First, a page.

Chronoecoepidemiology of "strain": Infradian chronomics of urinary cortisol and catecholamines during nightly exposure to noise

Christian Maschke, Jan Harder, Germaine G Cornelissen-Guillaume, Karl Hecht, Kuniaki Otsuka, Franz Halberg

Research output: Contribution to journalArticlepeer-review

21 Scopus citations


This meta-analysis of published data (Noise Health 5 (2002) 35 and 47) summarizing a survey for 40 days of the nightly excretion of urinary free cortisol, epinephrine and norepinephrine validates a circaseptan cortisol pattern anticipated and reported earlier for cortisol, here not detected for the catecholamines. We also quantify a circadecan (about 10-day) variation in nightly norepinephrine excretion, but not in the excretion of the other two hormones examined. About 4.2-day variations, common to norepinephrine and epinephrine, and an about 4.7-day variation in cortisol await further scrutiny, since these components were not anticipated. Infradian characteristics are quantified time-microscopically and differences among infradian aspects of the spectral element of endocrine chronomes (time structures; from chronos, time and nomos, rule) are demonstrated. Chronomics, the cartography of chronomes, reveals that "stress hormones" need to be examined separately in a budding chronoepidemiology seeking to detect how humans interact, mostly for better, sometimes for worse, with the undesirable features of the technology they create and of its consequences, such as aircraft noise.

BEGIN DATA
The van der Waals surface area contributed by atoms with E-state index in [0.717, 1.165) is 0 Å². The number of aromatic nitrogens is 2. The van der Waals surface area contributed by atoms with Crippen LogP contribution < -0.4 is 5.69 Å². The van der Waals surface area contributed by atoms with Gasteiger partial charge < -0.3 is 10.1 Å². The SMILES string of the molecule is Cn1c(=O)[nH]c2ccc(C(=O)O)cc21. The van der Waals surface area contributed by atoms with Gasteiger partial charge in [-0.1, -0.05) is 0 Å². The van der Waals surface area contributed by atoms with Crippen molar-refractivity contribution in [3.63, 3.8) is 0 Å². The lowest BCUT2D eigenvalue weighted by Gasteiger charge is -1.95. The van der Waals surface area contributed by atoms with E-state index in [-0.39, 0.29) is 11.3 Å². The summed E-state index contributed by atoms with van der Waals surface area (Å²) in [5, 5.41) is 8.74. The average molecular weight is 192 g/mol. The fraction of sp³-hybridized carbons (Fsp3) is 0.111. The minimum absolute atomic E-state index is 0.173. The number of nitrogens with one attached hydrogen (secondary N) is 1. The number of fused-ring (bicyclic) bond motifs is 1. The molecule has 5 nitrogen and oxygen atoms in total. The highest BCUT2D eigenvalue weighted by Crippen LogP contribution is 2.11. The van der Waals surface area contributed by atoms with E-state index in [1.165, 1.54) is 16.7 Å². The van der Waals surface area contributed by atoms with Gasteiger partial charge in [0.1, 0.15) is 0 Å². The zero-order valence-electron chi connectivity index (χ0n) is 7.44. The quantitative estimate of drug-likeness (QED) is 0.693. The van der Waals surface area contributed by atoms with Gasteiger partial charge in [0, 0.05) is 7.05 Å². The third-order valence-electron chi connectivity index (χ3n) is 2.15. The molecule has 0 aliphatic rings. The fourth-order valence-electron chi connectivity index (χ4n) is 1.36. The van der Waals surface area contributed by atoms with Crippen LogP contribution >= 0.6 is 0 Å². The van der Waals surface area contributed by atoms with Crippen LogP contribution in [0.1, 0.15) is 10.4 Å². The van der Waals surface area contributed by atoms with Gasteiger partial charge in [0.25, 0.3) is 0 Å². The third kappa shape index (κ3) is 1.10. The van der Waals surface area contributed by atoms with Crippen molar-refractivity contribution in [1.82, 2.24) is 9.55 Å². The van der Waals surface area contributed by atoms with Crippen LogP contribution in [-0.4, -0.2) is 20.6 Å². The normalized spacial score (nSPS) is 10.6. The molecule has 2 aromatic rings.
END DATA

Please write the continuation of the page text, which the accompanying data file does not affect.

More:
Original languageEnglish (US)
Pages (from-to)126-135
Number of pages10
JournalBiomedicine and Pharmacotherapy
Issue numberSUPPL. 1
StatePublished - Oct 2003


  • Aircraft noise
  • Chronome
  • Circaseptan (biologic week)
  • Steroid metabolism
  • Strain
  • Stress


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